IV.  Principle of Peer Review.  

The organizing principle of the CV is prioritizing peer review and competitiveness. Professional appointments are extremely competitive, and go first. Publications are highly competitive, and go second, with peer reviewed publications taking place of honor. Awards and honors reveal high levels of competition, as do fellowships and grants. Invited talks suggest a higher level of individual recognition and honor than a volunteered paper to a conference—this is reflected in the order. Teaching in this context, ie, as a list of courses taught, is not competitive, and thus is de-prioritized. Extra training you seek yourself, voluntarily, is fundamentally non-competitive. Etc. Etc.

What is never included:

ANYTHING FROM YOUR UNDERGRADUATE YEARS!!!  Remove all undergraduate content, other than listing your BA degree under Education.

Overseas travel

Career goals

Anything you’d see on a business resume.


Please read the comment thread closely—it contains many more refinements and additions to the advice here.



Getting Ready for the Job Search

[Sharing this week’s Chronicle Vitae column for all of you who are gearing up for the Fall 2016 job market]


I’m gearing up to go on the academic job market this fall. What should I do to get ready?

I answered a similar question in a semi-facetious mode last summer, so be sure and read that. This year I’ll respond in a more serious manner.

Your first task: Hammer out your candidate platform. That is a list of six to eight bullet points that describe your basic experiences and goals— i.e., your current and future plans regarding research, teaching, grant-writing, program-building, and potential collaborations. Each of those points is a statement of “this, not that.” Meaning, that with each one you establish who you are as a candidate in ways that are distinctive to you. I discuss how to do this in more detail in my book (see Chapter 8). But a key point to remember: Make sure your platform is oriented firmly forward to your identity as a professional and not backward to your identity as a graduate student.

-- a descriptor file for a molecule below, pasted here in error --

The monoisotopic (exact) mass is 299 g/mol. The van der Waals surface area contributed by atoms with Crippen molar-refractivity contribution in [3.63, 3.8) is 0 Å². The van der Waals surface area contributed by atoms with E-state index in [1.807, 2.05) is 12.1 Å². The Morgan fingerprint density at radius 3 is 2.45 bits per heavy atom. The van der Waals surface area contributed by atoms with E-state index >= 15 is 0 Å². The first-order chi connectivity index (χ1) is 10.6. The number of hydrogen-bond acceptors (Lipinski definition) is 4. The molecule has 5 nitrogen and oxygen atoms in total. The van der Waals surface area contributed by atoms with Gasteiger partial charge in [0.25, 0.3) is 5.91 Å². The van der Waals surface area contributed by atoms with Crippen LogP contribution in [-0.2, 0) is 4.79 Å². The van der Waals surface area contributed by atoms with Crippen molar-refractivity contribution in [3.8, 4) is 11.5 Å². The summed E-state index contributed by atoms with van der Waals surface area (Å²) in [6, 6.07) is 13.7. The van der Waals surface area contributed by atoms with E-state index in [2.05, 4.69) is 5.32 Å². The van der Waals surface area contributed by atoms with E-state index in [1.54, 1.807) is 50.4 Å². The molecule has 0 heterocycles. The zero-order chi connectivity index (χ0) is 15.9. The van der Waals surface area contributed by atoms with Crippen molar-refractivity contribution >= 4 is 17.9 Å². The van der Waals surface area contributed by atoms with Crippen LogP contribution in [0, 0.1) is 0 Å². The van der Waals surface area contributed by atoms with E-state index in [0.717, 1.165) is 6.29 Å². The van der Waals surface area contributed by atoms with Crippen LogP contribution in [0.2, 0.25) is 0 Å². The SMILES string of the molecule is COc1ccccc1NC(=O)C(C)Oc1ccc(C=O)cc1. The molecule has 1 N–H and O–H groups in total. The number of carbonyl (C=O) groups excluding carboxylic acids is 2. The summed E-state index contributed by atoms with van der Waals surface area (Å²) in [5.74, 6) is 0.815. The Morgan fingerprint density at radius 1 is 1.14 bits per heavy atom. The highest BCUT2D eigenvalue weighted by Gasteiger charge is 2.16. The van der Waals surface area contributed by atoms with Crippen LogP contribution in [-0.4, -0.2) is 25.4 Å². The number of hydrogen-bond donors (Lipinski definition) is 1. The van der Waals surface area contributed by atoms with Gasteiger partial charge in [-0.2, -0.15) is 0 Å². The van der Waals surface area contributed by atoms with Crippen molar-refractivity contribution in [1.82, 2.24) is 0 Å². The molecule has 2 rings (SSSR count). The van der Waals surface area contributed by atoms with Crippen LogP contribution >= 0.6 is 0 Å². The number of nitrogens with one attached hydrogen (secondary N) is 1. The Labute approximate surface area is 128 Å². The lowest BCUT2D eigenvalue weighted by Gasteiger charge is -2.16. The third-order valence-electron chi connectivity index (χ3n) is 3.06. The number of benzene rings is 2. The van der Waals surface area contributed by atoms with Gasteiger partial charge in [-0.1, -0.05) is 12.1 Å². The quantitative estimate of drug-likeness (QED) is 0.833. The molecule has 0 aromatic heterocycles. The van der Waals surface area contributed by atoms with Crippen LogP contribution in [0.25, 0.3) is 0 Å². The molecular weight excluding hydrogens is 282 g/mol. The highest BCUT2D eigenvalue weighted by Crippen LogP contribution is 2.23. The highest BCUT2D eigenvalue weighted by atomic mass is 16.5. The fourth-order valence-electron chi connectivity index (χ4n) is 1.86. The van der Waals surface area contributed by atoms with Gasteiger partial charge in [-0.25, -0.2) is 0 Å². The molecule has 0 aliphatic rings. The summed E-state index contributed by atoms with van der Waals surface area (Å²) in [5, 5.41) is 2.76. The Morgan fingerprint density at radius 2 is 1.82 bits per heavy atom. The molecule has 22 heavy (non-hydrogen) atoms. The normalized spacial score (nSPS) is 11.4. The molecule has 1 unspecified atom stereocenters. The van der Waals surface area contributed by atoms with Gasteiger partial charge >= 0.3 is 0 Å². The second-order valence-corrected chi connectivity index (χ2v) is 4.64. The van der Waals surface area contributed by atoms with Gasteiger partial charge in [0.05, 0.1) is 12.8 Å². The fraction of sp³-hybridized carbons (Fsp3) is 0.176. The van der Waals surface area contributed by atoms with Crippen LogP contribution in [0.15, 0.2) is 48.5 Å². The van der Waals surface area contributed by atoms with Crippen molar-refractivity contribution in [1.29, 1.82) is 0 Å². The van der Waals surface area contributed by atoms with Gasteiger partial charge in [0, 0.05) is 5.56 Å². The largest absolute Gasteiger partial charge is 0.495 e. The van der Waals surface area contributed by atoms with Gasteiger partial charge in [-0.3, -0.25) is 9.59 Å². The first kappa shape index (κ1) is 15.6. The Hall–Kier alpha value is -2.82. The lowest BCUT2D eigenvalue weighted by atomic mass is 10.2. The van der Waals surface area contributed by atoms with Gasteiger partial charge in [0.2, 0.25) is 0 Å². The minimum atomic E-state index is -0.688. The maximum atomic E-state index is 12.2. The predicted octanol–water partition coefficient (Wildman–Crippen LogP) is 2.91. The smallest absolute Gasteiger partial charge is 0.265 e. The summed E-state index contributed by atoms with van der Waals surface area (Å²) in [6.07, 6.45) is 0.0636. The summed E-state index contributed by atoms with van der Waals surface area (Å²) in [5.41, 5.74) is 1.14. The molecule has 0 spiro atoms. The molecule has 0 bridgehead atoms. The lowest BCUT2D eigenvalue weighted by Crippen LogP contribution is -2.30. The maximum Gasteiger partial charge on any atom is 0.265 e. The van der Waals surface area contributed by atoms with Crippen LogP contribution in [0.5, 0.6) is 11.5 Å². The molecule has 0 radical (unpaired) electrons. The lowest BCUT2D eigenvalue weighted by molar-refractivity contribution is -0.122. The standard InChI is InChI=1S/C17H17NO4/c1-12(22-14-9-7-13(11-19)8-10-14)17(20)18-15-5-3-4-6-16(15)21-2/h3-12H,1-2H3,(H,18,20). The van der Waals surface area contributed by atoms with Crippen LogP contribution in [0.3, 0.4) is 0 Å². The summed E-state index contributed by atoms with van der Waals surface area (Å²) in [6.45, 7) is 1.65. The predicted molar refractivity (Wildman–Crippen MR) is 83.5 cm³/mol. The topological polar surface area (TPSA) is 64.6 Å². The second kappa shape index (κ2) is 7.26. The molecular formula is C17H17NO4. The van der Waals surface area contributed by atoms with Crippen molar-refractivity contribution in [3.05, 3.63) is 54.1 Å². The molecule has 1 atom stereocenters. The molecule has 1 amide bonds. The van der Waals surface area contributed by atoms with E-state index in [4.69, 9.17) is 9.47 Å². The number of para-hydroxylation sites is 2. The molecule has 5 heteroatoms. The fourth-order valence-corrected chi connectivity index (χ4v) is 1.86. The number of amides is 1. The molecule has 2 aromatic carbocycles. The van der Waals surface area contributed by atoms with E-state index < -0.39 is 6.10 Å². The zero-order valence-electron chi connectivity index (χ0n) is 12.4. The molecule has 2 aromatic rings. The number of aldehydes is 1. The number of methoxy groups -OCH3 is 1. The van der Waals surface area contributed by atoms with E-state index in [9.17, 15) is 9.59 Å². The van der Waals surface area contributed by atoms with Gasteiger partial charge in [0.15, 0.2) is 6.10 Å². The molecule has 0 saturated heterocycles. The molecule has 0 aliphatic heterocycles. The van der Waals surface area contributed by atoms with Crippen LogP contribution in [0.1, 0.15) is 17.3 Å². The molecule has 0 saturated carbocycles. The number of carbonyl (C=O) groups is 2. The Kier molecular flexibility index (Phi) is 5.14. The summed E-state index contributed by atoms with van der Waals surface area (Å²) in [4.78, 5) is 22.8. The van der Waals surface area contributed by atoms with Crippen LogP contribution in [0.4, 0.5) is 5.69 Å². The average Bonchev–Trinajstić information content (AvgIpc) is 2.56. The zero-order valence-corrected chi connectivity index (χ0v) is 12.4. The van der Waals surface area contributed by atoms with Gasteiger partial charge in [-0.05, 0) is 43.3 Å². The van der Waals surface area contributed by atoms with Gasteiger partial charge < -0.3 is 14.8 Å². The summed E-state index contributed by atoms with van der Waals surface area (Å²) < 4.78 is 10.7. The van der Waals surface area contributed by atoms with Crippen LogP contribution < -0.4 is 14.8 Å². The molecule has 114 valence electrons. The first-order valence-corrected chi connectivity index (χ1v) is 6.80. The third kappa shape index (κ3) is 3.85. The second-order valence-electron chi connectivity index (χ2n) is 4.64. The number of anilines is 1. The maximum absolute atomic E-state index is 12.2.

Prepare different platforms for the different fields or areas that you are targeting in your job search. For example, as a cultural anthropologist of Japan, I would have one platform oriented toward positions in cultural anthropology, and another oriented toward jobs in Asian studies.

Start drafting your job-application documents now. These documents are extremely easy to write badly, and extraordinarily difficult to write well. They will each require many, many drafts to rise above the standard level of dreck that most applicants produce on their first (or second, or third) try. You can find plenty of advice here and in my book.

Write different versions of your cover letter and research statement for the different fields or areas you are targeting. You will emphasize distinct themes and courses depending on the field. To use my own example, in a cover letter for an anthro job, I would focus the teaching paragraphs on important anthropology courses such as “Intro to Cultural Anthropology,” “Ethnographic Methods,” “Social Theory,” or topical courses such as “Gender and Globalization,”while for an Asian-studies letter, I would focus on courses such as “Intro to Japan,” “East Asian Popular Culture,” “Women in East Asia,” and “Gender and Sexuality in Japan.”

Write out a master list of references, and establish whom you’ll ask to recommend you for the different types of jobs to which you anticipate applying. Contact those references to share your updated CV and drafts of your cover letter. The point of doing that is not to get their comments or edits on your documents (although you can incorporate any valuable suggestions offered), but rather to give your references a thorough sense of you as a job seeker, as opposed to a graduate student. Make sure to update your references on any and all accomplishments such as publications, grants, conferences, and so on.

Apply for relevant major grants and conferences with summer deadlines, to make sure your CV has current content in those categories. If you know that you’ll be attending a fall conference, get in touch now with senior scholars or book editors whom you might wish to meet while there — not necessarily because they have any connection to your immediate job search, but because valuable networking yields results over the long term.

Make sure to submit at least one article for publication this summer and/or finish up revisions on any articles that are in revise-and-resubmit. Publications are the gold standard of the job market and you won’t make any headway without them. Use what’s left of the summer to fill the pipeline.